Whenever you see inventory anywhere in your warehouse, you imagine it as stacks of dollar bills. Because it really is costing you money to sit there.

It’s the same with your job folder. Each piece of paper costs you at least $5 to create. The $5 is someone’s time, energy and effort to create it, track it, correct it, report on it, change it and retype it on some other piece of paper or system elsewhere in your dealership. Removing paper saves you money – period. Now count up the number of pieces of paper in the job file, multiply by $5, then multiply the number again by the quantity of jobs you did last year. That’s what you paid for all that paper. If you’re feeling sick to your stomach, it’s time to check out some automated solutions.

2. Why are manual calculations a problem?
A calculation of anything by hand means mistakes. And even if you triple check it, it will still have mistakes plus your labor cost of triple checking it. You simply cannot have perfect math with hand calculations. The only thing you can count on is that a mistake will eventually cost you lost profits.

My Dad used to tell me he was the only person who could do a quote right 100% of the time – then I looked at his job folders. That’s when I realized the only way to be right 100% of the time is with a computer.

3. Why is multiple copies of a job file’s contents a challenge? 
I was at a dealership once where they had one copy of the job folder for the salesperson, one copy for the office, one copy for purchasing and yet another copy in the warehouse. That’s 4 complete copies of the job folder. There was this poor lady at the copy machine and all she did most of her day was make copies. The real horror of the situation was that in every job we looked through, there were inconsistencies between each person’s job folder. Someone changed a date and sales didn’t know about it, sales made a last minute change and purchasing didn’t know about it; it went on and on. You get the picture – if companies need to make copies of their job folder for others, it costs a lot of time, money and confusion so it’s time to invest in some automation.

Trust me, it will be less expensive.

4. Isn’t it “Best Practice” to quality-check your documents several times with several people?
I read a weight loss study once where overweight individuals were given access to snacks between meals. When they were asked afterwards about what they ate that day, an overwhelming majority of them had no recollection of the snacks. It was almost as if the snack itself was so small in comparison to the meal that it didn’t even register.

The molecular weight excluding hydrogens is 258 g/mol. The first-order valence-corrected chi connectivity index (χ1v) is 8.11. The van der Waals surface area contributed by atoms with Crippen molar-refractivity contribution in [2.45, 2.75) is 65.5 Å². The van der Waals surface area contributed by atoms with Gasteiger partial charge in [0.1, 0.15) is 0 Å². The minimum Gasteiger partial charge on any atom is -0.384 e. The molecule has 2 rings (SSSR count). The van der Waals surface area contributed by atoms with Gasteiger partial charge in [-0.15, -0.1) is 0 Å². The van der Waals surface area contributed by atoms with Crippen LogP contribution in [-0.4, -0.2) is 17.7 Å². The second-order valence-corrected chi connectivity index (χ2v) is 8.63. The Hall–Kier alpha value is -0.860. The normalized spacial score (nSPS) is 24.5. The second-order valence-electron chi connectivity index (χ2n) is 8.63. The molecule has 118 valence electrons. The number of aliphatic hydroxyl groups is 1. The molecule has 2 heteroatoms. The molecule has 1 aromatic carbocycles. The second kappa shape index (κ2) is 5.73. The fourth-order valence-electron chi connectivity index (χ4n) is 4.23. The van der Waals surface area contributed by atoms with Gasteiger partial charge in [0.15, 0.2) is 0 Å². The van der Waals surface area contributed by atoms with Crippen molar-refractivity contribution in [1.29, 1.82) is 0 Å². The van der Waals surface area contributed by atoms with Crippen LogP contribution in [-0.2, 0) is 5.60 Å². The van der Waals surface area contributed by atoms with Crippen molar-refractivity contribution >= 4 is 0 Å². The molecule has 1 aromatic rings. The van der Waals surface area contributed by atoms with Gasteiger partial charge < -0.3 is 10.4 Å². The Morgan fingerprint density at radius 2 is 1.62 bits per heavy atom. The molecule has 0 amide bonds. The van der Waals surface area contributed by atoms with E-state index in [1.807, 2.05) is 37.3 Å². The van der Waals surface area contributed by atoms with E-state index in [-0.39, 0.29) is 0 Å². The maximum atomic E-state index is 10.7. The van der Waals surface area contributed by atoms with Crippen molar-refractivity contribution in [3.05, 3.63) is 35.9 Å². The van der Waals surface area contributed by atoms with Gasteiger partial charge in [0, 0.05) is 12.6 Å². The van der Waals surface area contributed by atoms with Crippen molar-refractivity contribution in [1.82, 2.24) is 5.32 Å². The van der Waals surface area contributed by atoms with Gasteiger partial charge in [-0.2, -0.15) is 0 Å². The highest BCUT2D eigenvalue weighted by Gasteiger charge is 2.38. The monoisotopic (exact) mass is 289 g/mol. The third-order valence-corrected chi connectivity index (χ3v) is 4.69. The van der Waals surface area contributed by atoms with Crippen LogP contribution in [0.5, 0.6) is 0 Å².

I think of this when owners tell me they have some of the lowest error rates in the industry, and no real automated system.

Of course they are double and triple checking their employee’s work late into the evening or on weekends. Yet when I ask them about the time they or their employees spend on this effort, they seem to think it doesn’t cost them anything. They have some of the lowest error rates in the industry, but they set the record for the highest labor required to process a job. The opportunity cost of time spent selling versus checking paperwork is off the charts!

What if that time could have brought in another sale?

5. Isn’t it enough that only the salesperson knows how to find the job file?
If you have to tell a customer that you’ll call him back because mentally you’re thinking you have to call the sales rep on that job (who is on vacation) so he can get into his trunk to look through his job folder just so you can answer an inquiry, you have big issues. The worst part about this issue is no one really sees it from your customer’s eyes. Customers really don’t appreciate asking questions about their job and having to wait. Most of them just promise themselves to never do business with you again.

6. What is so important about being able to find old job files quickly?
This is more of an archiving question than a job in process question like above. I visited a large operation once where the third floor was called the “Hall of Shadows” because the height of the stacks of paper would cast creepy shadows across the floor. No one liked the Hall of Shadows because you could never find anything – it was a literal graveyard of older job records. Customer service would joke around that you would be lucky if you could find your job in 2-4 hours – most of the time you wouldn’t find it at all. Now imagine the cost of all of those people’s time and the number of customers who never received an accurate answer when they called in…